UBC Theses and Dissertations
Land and neighbourhood as features of Malay urbanism Clarke, Robert Ebersole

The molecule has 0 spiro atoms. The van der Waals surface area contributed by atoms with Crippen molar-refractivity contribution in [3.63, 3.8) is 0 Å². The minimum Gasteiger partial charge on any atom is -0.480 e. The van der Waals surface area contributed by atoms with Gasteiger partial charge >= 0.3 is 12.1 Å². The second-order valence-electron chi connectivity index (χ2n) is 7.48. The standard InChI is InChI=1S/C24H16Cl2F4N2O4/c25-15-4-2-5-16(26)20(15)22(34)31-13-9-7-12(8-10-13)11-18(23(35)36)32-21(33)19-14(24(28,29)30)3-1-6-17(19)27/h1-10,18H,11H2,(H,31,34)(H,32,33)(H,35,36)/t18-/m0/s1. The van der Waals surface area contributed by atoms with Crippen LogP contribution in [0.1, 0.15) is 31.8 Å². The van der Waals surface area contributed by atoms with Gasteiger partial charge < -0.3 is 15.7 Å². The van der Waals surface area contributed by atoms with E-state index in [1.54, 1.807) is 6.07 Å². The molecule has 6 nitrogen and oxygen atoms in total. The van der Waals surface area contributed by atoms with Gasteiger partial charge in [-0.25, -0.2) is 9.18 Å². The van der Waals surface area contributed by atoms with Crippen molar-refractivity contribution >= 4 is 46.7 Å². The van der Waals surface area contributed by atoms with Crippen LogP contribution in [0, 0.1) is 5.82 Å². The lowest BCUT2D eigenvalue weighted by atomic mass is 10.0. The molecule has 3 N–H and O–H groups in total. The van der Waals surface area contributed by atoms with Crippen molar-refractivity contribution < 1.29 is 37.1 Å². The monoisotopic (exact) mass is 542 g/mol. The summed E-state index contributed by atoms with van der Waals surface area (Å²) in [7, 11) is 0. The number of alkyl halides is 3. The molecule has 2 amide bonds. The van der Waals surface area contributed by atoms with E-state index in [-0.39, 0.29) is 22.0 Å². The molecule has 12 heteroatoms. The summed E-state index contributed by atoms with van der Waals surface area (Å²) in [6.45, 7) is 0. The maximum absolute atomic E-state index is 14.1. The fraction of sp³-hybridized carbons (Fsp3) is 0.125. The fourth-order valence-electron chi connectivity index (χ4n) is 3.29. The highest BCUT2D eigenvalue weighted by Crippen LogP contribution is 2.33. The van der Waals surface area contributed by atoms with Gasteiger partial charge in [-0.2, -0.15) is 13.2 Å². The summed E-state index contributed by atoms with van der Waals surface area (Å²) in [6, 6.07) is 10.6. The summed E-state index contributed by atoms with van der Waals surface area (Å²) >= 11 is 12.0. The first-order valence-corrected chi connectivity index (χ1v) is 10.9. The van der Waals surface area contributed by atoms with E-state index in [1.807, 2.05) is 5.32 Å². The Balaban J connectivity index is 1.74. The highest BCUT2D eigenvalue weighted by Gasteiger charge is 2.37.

The dissertation reports the results of an ethnographic investigation of urban Malay associate choice in the town of Kota Bharu, Kelantan, West Malaysia. Field data were collected using standard anthropological techniques of participant observation, interviewing, the collection of activity schedules, and genealogies. The geographical, historical, and demographic context of the town is described. Malay urbanism is rather similar to the urbanism of Indonesian middle cities in that it is characterized by an involutional or static character in which few new social forms are produced or created. It is possible to account for the involutional character of Malay urbanism by reference to the factors of land and neighbourhood as they interact with factors arising from the occupational structure of the town. Urban life is characterized by two contrasting ideologies. The ideology of work forms the basis of the system of urban stratification; by emphasizing the motif of pride this ideology makes it difficult for urbanites to form associations across categories. In contrast, the ideology of association emphasizes the motif of humility and stresses the qualities of reciprocity and balance between individuals. Neither ideology can be said to govern urban life. Rather, Malay urbanism is a synthesis of considerations arising from both systems mediated by the choices of individual urbanites. Through an analysis of the use of time and associate choice it is demonstrated that although constraints of occupation account for certain regularities in the data, other factors are also significant. The analysis of a number of cases indicates that the relationship between the urbanite and the urban local group is a particularly significant factor influencing his choices. This is further supported by the analysis of a number of "special time" events which most frequently take place among members of the local groups and often emphasize solidarity among the members. The analysis of data from several areas of the town indicates the importance of land ownership as a factor defining membership in the local group. The local group is occupationally heterogeneous and considerations arising from the ideology of stratification make the possibility of dissolution potentially high. It is the joint interest in land which forms the basis for associations transcending these divisive tendencies. When, however, urbanites lose control over their land, the neighbourhood and the local group dissolve and urbanites search elsewhere for a part of the town where they can settle and create ties with a new set of neighbours, joining a new local group. Rather than creating new social forms to meet the changed conditions of the neighbourhood, they recreate the patterns to which they are accustomed in another part of the town. As a result of this, the pattern of urbanism remains unchanged and continues to have an involutional or static character. These findings challenge the conclusion of Provencher that Malay urbanism is a recreation and intensification of rural patterns. It is found that although the form and expression of reciprocity may be similar in town and village, in the village reciprocity is sustained by the recognition of similarities, whereas in the city it-is sustained by the recognition of differences. While Malay urbanism is different from rural life, it is also distinguished from the dynamic urbanism associated with European towns in their early stages in which the creation of new forms of social organization was the rule. It is the factors of land and neighbourhood which account for the transitional, involutional character of Malay urbanism. The dissertation epilogue describes an application of the thesis to a specific problem in national development policy planning.
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